capitalism or a reinvented capitalism is largely definitional. In the
end, the answer is probably not important. I myself have no interest
in socialism or centralized economic planning or other paradigms of
the past. As Robert Dahl has quipped, "Socialist programs for
replacing market capitalism [have] fallen into the dustbin of
history."[23] The question for the future, on the economic side, is
how do we harness economic forces for sustainability and sufficiency?

The creativity, innovation, and entrepreneurship of businesses
operating in a vibrant private sector are essential to designing and
building the future. We will not meet our environmental and social
challenges without them. Growth and investment are needed across a
wide front: growth in the developing world -- sustainable, people-
centered growth; growth in the incomes of those in America who have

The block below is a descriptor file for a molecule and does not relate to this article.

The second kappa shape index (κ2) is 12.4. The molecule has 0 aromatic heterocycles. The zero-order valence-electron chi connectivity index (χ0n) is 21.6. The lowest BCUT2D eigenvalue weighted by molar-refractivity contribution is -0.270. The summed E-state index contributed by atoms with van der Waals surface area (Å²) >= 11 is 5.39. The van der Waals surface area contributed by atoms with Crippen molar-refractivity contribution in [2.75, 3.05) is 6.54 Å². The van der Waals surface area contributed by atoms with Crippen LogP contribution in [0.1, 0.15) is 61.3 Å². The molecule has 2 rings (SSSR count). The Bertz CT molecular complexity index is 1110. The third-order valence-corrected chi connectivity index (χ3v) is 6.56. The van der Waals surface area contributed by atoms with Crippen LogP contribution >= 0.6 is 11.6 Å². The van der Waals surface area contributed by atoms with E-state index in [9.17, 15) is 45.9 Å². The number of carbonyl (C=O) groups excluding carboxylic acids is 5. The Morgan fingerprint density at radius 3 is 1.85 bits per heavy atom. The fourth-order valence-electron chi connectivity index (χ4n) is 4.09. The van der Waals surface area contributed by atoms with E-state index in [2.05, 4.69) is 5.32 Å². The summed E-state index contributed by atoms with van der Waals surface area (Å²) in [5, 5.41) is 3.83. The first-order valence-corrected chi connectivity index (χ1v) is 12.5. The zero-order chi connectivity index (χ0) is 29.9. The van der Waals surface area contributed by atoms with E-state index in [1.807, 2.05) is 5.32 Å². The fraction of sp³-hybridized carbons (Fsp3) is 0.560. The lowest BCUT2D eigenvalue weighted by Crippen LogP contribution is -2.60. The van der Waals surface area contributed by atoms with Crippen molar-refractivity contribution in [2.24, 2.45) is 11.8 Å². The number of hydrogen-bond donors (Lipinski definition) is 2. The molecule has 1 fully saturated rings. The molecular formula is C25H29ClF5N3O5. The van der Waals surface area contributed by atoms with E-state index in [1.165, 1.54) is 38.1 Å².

far too little; growth in human well-being along many dimensions;
growth in new solution-oriented industries, products, and processes;
growth in meaningful, well- paying jobs, including green-collar ones;
growth in natural resource and energy productivity and in investment
in the regeneration of natural assets; growth in social and public
services and in investment in public infrastructures, to mention a
few. These are the things we should be growing, and it makes good
sense to harness market forces to such ends. As I discuss in Chapter
5, even in a "post-growth society," many things still need to grow.

I believe Paul Hawken, Amory Lovins, and Hunter Lovins have it right
when they propose these strategies for the new economy in their book
Natural Capitalism:

** Radically increased resource productivity in order to slow resource